After a delicious lunch and some free time to walk around the lake and gather our thoughts, followed by a group photo (which I’ve yet to see – perhaps some of the BDÜ members can tell me whether it’s on the website yet?), we reconvened for the afternoon’s session. Karen Leube, a native US English speaker now living in Germany, talked about “From bullseye to the big picture: pulling back for better medical translation style”. Again, medical translation isn’t really my field, but this was an interesting exercise in stepping back and thinking exactly how we’d say something in English before we even started to translate related texts from German – a trick that can and should be applied to any field. She also addressed the (sadly) ever-present issue of poorly written source material and to what extent we, as translators, should improve the original, even to the extent of restructuring texts to make more logical sense. Something I’d hope we all do, but perhaps we could go even further – with our customer’s approval, of course.
The next day started bright and early with a fascinating joint session on transcreation given in German by Nina Sattler-Hovdar, explaining the differences between transcreation, marketing translation and straight translation. The main purpose of a standard translation is to provide information, not necessarily to provoke a specific reaction. It is strongly linked to the original source text. Transcreation, on the other hand, is much more image-based and/or seeks to arouse an action (or reaction) on the part of the reader/viewer. It is not necessarily linked to the original and is more of a communication in its own right. Marketing translation, a sort of halfway house, may involve rewriting if necessary, but is based loosely on the original. She went on to give lots of examples to illustrate her points AND I learned a new word: I had no idea that texten in German meant copywriting!
I would have loved to stay on for Nina’s continuation session intended for the German native speakers, but the English track passed over to Stephen Powley, a UK-based technical translator, talking about “The Nuts and Bolts of Writing as a Technical Translator”. I was rather disappointed that Stephen chose to adapt a presentation that I’d already attended in London for the ITI London Regional Group, admittedly in greater depth. As a technical translator myself, I felt it was more of an overview of the field, or an excellent introduction, but after 30+ years in the business, perhaps my reaction was only to be expected? It would be interesting to hear what non-technical translators felt; indeed, perhaps the medical or art translators had the same reservations about those sessions? It’s always a difficult ask to present to experienced colleagues, yet that was exactly what this course was all about.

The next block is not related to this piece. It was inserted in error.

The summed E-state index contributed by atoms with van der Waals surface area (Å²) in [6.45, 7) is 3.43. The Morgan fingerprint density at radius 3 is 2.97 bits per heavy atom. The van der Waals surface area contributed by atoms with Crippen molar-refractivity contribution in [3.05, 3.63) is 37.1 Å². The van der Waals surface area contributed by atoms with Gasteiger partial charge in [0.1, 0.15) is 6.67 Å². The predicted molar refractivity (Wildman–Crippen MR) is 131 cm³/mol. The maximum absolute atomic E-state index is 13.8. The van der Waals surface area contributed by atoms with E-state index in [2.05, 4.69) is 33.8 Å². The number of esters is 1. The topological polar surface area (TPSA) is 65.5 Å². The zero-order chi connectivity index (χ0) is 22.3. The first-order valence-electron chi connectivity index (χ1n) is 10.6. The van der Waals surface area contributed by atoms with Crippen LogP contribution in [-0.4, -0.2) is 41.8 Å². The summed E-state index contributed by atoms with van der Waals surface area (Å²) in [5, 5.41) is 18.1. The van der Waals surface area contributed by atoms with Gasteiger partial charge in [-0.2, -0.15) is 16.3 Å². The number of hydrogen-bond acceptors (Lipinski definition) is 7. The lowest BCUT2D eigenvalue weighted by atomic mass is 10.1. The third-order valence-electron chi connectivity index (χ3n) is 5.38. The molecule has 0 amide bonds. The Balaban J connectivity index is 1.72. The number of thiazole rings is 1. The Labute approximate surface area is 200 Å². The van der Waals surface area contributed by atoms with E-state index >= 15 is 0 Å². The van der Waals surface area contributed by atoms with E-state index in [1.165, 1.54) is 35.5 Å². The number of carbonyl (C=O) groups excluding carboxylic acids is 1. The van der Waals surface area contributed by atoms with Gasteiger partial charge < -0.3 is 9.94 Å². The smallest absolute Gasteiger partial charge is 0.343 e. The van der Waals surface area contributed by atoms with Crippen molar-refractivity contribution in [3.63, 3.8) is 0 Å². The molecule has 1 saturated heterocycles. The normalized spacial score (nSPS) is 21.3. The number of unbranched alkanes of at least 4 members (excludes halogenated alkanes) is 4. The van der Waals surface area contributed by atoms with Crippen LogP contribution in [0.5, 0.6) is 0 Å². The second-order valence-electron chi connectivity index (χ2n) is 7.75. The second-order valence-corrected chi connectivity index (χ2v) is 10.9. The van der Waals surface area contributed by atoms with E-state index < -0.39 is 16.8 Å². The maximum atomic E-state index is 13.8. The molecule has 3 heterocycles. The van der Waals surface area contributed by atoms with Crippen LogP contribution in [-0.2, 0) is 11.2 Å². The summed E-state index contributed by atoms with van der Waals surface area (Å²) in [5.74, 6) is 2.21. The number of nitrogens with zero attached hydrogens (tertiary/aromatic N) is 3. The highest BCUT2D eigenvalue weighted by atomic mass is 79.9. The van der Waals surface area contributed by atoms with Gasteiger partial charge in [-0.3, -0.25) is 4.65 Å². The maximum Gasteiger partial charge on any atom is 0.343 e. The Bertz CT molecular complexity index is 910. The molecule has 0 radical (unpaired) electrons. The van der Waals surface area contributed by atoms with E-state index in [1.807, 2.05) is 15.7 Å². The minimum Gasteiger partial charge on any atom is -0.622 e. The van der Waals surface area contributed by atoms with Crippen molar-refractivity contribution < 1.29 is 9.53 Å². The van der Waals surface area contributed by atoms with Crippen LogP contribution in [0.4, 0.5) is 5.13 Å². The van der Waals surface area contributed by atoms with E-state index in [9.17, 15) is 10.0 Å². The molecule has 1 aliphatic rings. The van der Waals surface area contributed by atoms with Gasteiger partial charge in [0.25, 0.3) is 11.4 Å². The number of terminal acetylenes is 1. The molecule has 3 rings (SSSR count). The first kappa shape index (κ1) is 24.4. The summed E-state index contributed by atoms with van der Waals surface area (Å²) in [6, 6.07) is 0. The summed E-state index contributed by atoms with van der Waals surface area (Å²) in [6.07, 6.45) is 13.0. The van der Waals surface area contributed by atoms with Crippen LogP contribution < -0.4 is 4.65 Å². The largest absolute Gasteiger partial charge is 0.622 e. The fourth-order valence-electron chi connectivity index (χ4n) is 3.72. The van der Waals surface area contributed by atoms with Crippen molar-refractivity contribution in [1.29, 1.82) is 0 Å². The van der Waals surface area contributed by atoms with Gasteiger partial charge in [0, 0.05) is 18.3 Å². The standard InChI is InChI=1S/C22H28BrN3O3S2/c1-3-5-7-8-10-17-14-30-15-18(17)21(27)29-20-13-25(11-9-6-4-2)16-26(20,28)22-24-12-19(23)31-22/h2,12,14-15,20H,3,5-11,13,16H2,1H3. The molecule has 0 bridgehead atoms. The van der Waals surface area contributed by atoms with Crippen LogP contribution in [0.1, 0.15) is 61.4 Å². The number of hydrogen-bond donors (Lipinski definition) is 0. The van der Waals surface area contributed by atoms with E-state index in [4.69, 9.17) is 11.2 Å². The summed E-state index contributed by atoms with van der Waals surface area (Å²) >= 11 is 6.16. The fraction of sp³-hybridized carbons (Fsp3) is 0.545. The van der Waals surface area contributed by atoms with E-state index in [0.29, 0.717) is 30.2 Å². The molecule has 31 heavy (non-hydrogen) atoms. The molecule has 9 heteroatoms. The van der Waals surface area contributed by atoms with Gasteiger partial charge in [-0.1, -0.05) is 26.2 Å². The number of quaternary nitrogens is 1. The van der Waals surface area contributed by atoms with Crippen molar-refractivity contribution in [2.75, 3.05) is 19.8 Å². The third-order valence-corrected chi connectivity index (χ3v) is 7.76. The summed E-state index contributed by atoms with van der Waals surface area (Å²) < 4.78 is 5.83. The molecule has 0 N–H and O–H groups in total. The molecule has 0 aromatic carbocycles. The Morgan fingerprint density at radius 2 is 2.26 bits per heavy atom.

The day continued with Part II of the art translation session, looking at descriptive language and the need to engage with your subject visually, emotionally and intellectually before you can write effectively about it – I did say this really wasn’t my field! However, I did enjoy the impromptu pastiches at the start of the session: Bronwen had asked us to describe a piece of conceptual art as our homework the night before, using any objects of our choosing. I have to confess I was far too busy socialising to even remember our assignment, but several noble souls had come up with the goods – and very good they were too. Much hilarity around the room as colleagues described objects as simple as a half-full water bottle and a sound recording of the single word “Ha!” in convincing conceptual art terms. Maybe you had to be there….
The final session was Matt Bulow’s “Style in the Age of Digitalization”. In direct contrast to the first workshop presentation, Matt seemed to be advocating a more international style, perhaps focusing on non-native English speakers and simplifying the language used. He recommended using technological style tools such as ProWritingAid to check style, highlight inconsistencies, reduce sentence length, winkle out the passive voice and overuse of adverbs, to name but a few examples. Personally, I found it overprescriptive and intrusive, but I can see that it would be useful in certain situations. He also gave us some horrendous English source texts to improve in small groups – always an interesting exercise.
So, was it all worthwhile? Yes, without a doubt: brainstorming with like-minded colleagues is always a valuable exercise, especially when the content is guided by committed and talented translation specialists seeking to make us think outside the box – and they succeeded! I wouldn’t say it was up to the standard of the Translate In series – yet! But this was the first of its kind, and the only way is up. I’ve definitely found myself thinking about my use of words differently since getting home, and these kinds of events always leave you with a renewed passion for the profession. I particularly enjoyed meeting colleagues I’d only met online before, as well as renewing old acquaintances. Translate better? You bet – looking forward to translating even better next time round!